Therapy Thursday: Controlling your hypermobility
As I grow older in my profession, I see it more and more. Something I used to miss and have made a point not to miss anymore. Something that I routinely see other clinicians miss and mistreat.
Hypermobility is a big issue among younger athletes, both male and female. Hypermobility can be described as a congenital laxity within the joint capsules. This a long way of saying that your joints are more mobile than what is considered normal. There are medical conditions that are associated with hypermobility such as Ehlers-Danlos Syndromes, however there are many more people who just have a little more inherent laxity.
This post can refer back to my last several that had to do with hamstring tightness because a LOT of people who have hypermobility feel tight all of the time. They are constantly stretching. Someone who has “too much” motion consistently stretching isn’t what I call “the right thing to do.” I use quotes around “too much” because I’m not so sure that the amount of motion is all that concerning to me. It is more the lack of control over the motion that they do possess.
This brings me to the point of my post today. How do you know if you’re hypermobile and what do you do about it if you are? There is a 9 test scale known as the Beighton Scale. Any score greater than 4 means that you have some greater amount of joint laxity.
So here is the 9 test: 4 tests are bilateral and then standing toe touch. If you have a score of 5 or greater, have you had a life long history of random aches and pains that don’t seem to bother other people? If so, your joint laxity may be causing you some issues that can be taken care of through your regular training regimen.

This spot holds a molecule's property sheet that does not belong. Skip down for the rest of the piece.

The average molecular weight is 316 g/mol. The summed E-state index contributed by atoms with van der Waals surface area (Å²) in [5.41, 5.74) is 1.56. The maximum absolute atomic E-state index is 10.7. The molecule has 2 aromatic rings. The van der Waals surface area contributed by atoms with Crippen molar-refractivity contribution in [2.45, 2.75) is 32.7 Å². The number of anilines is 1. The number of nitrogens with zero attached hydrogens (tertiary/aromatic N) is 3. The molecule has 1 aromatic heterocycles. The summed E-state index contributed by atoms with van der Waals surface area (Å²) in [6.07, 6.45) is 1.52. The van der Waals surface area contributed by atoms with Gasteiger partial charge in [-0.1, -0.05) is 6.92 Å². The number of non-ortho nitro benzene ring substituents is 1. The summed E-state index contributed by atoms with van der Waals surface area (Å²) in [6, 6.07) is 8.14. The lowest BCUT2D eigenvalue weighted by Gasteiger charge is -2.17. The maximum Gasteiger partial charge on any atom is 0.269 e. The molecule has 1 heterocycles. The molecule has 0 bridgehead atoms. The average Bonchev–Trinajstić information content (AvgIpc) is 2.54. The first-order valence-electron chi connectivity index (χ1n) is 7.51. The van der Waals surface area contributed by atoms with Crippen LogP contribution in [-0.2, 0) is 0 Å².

If you answered yes to random pains, and have a 5+ score on the Beighton, it is extremely important for you to train wisely. We want to be able to control your motion, not lock out in order to create stability, and potentially change your exercise selection.
How might we change your exercise selection?
Back pain: Are you in hyperextension all of the time? are you able to use your abdominals to control lumbar extension? Deadlifts may not be the most appropriate lift for you. At least not until you learn how to control your body position.
Shoulder pain: By taking the weights out of your hands and using a front rack or barbell on your back, we can decrease the amount of distraction in your shoulders while we teach you the art of stabilizing your shoulder joints.
Knee pain: Do you stand with your knees hyperextended all of the time? Tight calves and hip flexors? Teaching you the basics of standing exercises and avoiding poor positioning faults will clear up your pains.
The big take home here, is if you have a history of random injury, aches, and pains and haven’t had much success in warding any of it off perhaps you have a little extra mobility in your joints. I’d urge you to stop stretching and start focusing on improving your postures and strength based exercises. Once you have it figured out, you can learn to control it for the rest of your life.